First pianos in Bristol, then gorillas. Now it's ping-pong tables...
BRISTOL is set to go ping-pong mad this summer.
Using £280,000 of National Lottery funding, Sport England will put 48 table-tennis tables around the city to encourage more people to play the sport. They will be available for anyone to use – free of charge.
The fund has been created in response to the success of 'Ping!', a London-wide initiative which saw 100 tables placed across the capital.
Last year 'Ping!' went to Birmingham and Hull and this year it's the turn of Bristol, Liverpool and London again.
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Although the locations of the tables have yet to be formally announced, they are likely to include Bristol Cathedral, Bristol Zoo, M shed, the BT Tower at Purdown and Hengrove Leisure Centre.
Other possible locations could include Colston Hall, the Old Vic and ss Great Britain, the Post understands.
In addition to free play, the English Table Tennis Association will host a series of master classes, tournaments and coaching sessions. Also on offer will be Random Acts of Ping Pong, a programme of ping-pong related art and Midnight Ping! with glow in the dark balls. The tables are up from June 29 for four to six weeks.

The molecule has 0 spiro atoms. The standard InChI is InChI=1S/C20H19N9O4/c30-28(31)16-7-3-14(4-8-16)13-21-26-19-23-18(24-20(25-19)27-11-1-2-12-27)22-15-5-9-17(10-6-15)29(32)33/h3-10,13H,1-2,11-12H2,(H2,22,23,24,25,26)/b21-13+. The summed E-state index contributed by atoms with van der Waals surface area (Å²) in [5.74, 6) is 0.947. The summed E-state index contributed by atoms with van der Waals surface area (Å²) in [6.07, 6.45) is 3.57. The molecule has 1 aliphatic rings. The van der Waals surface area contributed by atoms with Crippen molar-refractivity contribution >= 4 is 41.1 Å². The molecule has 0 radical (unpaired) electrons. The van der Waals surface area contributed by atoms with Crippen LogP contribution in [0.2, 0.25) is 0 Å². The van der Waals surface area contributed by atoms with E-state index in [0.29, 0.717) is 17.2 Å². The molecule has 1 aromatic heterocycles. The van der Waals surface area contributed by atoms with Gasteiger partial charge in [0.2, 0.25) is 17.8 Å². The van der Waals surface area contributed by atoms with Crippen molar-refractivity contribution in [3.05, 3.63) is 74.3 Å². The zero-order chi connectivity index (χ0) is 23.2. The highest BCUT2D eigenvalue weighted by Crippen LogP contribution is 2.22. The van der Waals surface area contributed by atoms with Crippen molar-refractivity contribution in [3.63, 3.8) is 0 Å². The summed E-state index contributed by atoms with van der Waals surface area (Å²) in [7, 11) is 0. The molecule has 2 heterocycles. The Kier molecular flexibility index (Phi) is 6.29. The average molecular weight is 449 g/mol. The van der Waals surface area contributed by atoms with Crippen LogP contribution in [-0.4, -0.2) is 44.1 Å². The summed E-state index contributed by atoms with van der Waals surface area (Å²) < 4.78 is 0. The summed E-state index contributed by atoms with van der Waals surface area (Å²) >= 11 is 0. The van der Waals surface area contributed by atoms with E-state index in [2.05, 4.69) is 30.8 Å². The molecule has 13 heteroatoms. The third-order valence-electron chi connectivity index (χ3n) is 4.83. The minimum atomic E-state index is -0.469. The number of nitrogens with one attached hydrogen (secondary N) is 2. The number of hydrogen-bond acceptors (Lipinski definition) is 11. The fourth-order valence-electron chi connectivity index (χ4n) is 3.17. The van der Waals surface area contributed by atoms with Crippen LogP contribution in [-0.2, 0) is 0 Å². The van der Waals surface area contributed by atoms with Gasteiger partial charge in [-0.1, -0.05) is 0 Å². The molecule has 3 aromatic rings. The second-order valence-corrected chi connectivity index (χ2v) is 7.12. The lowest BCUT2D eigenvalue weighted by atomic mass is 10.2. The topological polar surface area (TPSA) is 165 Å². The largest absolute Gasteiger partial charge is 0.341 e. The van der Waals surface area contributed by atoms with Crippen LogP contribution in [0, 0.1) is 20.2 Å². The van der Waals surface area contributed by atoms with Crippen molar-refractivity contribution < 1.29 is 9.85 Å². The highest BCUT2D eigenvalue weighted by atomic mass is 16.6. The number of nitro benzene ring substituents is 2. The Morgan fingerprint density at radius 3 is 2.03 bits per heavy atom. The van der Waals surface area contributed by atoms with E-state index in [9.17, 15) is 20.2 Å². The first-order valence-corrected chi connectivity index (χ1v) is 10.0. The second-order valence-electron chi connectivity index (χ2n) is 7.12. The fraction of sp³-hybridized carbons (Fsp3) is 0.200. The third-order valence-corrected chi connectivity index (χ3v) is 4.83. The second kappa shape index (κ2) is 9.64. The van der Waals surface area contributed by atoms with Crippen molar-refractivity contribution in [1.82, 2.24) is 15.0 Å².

Each table will have a volunteer "monitor" who will be in charge of bats and balls, to make sure that some are available when people want to play.
But people can also take their own along.
Councillor Simon Cook, deputy leader of Bristol City Council and executive member for sport, said: "Ping! Bristol is going to be great fun this summer. There will be over 40 ping-pong tables across the city in our parks and public spaces, so wherever you live you can get involved and have a go.
"The city council is delighted to be part of this national campaign to get more people taking part in sporting activities."
The idea is reminiscent of the "play me" piano project that took place in Bristol three years ago, when pianos were placed in public places across the city for people to enjoy for free.
Although many did, a number were destroyed by vandals – the first city where that had happened despite the project previously taking place in Sydney, Sao Paulo, Birmingham and London.
Sport England's chief executive Jennie Price said: "We'd like to see ping-pong tables popping up everywhere – from village greens to university canteens, and city squares to community centres. The important thing for any organisation applying for a table is to demonstrate that it will be well used."
"Ping! has proved one of our most successful sports participation projects, attracting more than 150,000 participants to date
"Moreover, our active people survey shows that once people start playing they don't want to stop."
For more information go to www.pingengland.co.uk.